It is expected that the regulation of the industry will curb the runaway interest rates that are the bane of many digital borrowers’ lives.
Kenyans will soon pay more in water bills following an expected increase in water conservation levies and abstraction charges for water companies. The increase is one of the requirements that come with a Ksh80 billion loan that the World Bank advanced to Kenya to support the country’s fight against Covid-19.
According to the World Bank, the increase in levies and abstraction charges will enhance the provision of water and sanitation services to citizens, provide economic incentives for the conservation and proper management of water resources, and generate enough revenue for the Water Resources Authority (WRA) to allow it to adequately fulfil its mandate.
The increase in levies will see Kenyans pay more for piped water to their homes, at a time when they are also dealing with an increase in other important commodities like cooking gas and household goods.
Over the last few days, Kenyans have been watching the news with bated breath following reports that there would be an upward review of fuel prices, which would push the price of petrol to Ksh130 – a record high for the country.
Fortunately, Kenyans can now breathe a sigh of relief after the regulatory body, EPRA, announced that fuel prices will remain unchanged.
In Nairobi, Petrol will continue retailing at Ksh127.14 per litre, Diesel Ksh107.66 per litre, and Ksh97.85 per litre of kerosene until August 14, when EPRA will review the prices next.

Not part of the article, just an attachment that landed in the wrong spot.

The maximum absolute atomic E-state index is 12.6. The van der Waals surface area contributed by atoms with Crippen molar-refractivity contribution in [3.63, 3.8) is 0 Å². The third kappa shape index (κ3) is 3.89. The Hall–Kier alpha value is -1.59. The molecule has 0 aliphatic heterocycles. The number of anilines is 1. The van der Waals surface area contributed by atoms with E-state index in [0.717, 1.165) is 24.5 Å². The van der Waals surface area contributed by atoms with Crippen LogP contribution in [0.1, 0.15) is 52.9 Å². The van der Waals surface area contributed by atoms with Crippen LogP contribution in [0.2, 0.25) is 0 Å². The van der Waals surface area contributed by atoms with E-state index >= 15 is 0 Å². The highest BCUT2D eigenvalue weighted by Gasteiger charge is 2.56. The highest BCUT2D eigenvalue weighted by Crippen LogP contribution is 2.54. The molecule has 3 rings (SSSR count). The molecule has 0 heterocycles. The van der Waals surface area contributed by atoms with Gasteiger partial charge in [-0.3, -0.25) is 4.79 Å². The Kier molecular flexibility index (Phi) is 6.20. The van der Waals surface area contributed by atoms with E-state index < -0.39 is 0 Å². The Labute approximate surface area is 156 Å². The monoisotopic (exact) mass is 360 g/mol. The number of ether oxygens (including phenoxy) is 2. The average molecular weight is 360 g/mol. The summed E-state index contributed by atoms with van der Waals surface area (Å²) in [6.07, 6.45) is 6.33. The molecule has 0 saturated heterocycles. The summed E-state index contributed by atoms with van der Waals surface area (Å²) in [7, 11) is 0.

The fuel prices in the country were set to increase following a rise in the global prices of crude oil. Over the past one week, a barrel of crude oil has been selling at between $75-80. A few months ago, crude was selling at just $60 per barrel, and for most of 2020, the price was below $50.
The increase in fuel prices would have seen Kenyans pay more for transportation and cooking costs, and would also have led to the increase in prices of other consumer goods.
Despite the increasing cost of living, there are signs that the economy has started recovering from the slump caused by the Covid 19 pandemic, among them being increasing motor vehicle sales.
According to data from the Kenya Motor Industry Association (KMIA), there has been a 35% increase in the sale of new motor vehicles in the first half of 2021, with dealers like Toyota Kenya, Simba Corporation and Isuzu East Africa cumulatively selling 6,246 units, which is a significant increase from just 4,628 units in the same period in 2020.